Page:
Microsoft and some other security researchers criticized Ormandy for publicly discussing the vulnerability before it was patched, a practice known as "full disclosure" and one at odds with Microsoft's preference, called "responsible disclosure," that asks experts to report bugs privately.
Earlier in 2010, Ormandy had published information about a different Windows kernel vulnerability, pointing out that the bug had been tucked inside the operating system for at least 17 years.
Last week, Ormandy took a similar jab at Microsoft over the newest vulnerability.
"As far as I can tell, this code is pre-NT (20+ years) old, so remember to thank the SDL for solving security and reminding us that old code doesn't need to be reviewed ;-)," Ormandy said on Full Disclosure.
SDL, for Security Development Lifecycle, is a process and practice that Microsoft adopted to reduce the number of bugs in its software. Other vendors, including Adobe, also rely on SDL-like processes.
In a May 15 entry to his personal blog, where he also laid out some of his research, Ormandy was even more blunt in his criticism of Microsoft.
"If you solve the mystery and determine this is a security issue, send me an email and I'll update this post," Ormandy said. "If you confirm it is exploitable, feel free to send your work to Microsoft if you feel so compelled. [I]f this is your first time researching a potential vulnerability it might be an interesting experience.
"Note that Microsoft treat[s] vulnerability researchers with great hostility, and are often very difficult to work with," he said. "I would advise only speaking to them under a pseudonym, using Tor and anonymous email to protect yourself."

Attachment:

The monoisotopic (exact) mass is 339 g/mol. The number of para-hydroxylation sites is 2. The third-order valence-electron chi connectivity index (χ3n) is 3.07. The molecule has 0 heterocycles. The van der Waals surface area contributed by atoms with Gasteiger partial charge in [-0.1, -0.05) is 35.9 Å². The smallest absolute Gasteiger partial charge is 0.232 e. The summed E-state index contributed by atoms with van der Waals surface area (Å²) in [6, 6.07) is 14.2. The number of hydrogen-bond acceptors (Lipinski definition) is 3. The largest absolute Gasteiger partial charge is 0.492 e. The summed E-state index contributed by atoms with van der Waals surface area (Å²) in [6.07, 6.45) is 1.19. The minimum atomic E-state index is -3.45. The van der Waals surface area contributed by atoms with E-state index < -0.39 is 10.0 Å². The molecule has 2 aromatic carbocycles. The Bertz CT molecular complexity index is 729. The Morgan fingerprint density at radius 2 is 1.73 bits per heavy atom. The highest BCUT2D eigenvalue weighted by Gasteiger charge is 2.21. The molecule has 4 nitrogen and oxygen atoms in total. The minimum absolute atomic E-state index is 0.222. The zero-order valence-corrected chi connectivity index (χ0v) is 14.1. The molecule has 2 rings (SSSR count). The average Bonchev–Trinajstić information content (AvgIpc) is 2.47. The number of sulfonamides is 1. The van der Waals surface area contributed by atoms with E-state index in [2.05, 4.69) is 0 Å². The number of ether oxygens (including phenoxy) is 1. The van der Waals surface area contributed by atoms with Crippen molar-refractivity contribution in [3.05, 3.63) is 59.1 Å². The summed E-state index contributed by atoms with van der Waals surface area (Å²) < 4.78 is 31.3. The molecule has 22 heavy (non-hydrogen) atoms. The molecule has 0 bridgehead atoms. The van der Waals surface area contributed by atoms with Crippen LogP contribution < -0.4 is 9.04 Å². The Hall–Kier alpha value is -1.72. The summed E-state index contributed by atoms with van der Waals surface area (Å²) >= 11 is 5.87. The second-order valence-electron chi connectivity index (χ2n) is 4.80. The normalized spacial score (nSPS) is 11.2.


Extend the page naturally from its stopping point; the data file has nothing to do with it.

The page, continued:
Ormandy also accused journalists of abusing his disclosures. In a Monday tweet, he said, "You can't distribute exploit code to everyone, because journalists will abuse it."
When another researcher pointed out that, "But dropping write-what-where PoC [proof-of-concept] is almost the same as dropping 100% reliable exploit," Ormandy replied: "No journalist knows what that means, but the people who need this information do."
According to Vulnerapedia, a "write-what-where" condition is "Any condition where the attacker has the ability to write an arbitrary value to an arbitrary location, often as the result of a buffer overflow." Such conditions "almost invariably can be used to execute arbitrary code," the entry continued.
In other words, a write-what-where condition can be exploited to run attack, or exploit, code.
Ormandy has had dust-ups with other vendors over vulnerabilities. In mid-2011, he accused Adobe of "trying to bury" an "embarrassing number" -- he said more than 400 -- of bugs in Flash Player.
Microsoft will probably not rush to patch the vulnerability Ormandy disclosed, said Storms, even though it might be usable by astute hackers. "At this point, it's difficult to imagine that Microsoft will do much of anything outside of their usual incident response that begins with confirming the bug and possibly issuing an advisory," Storms said.
Microsoft's next regularly-scheduled Patch Tuesday is June 11, or just under three weeks from today.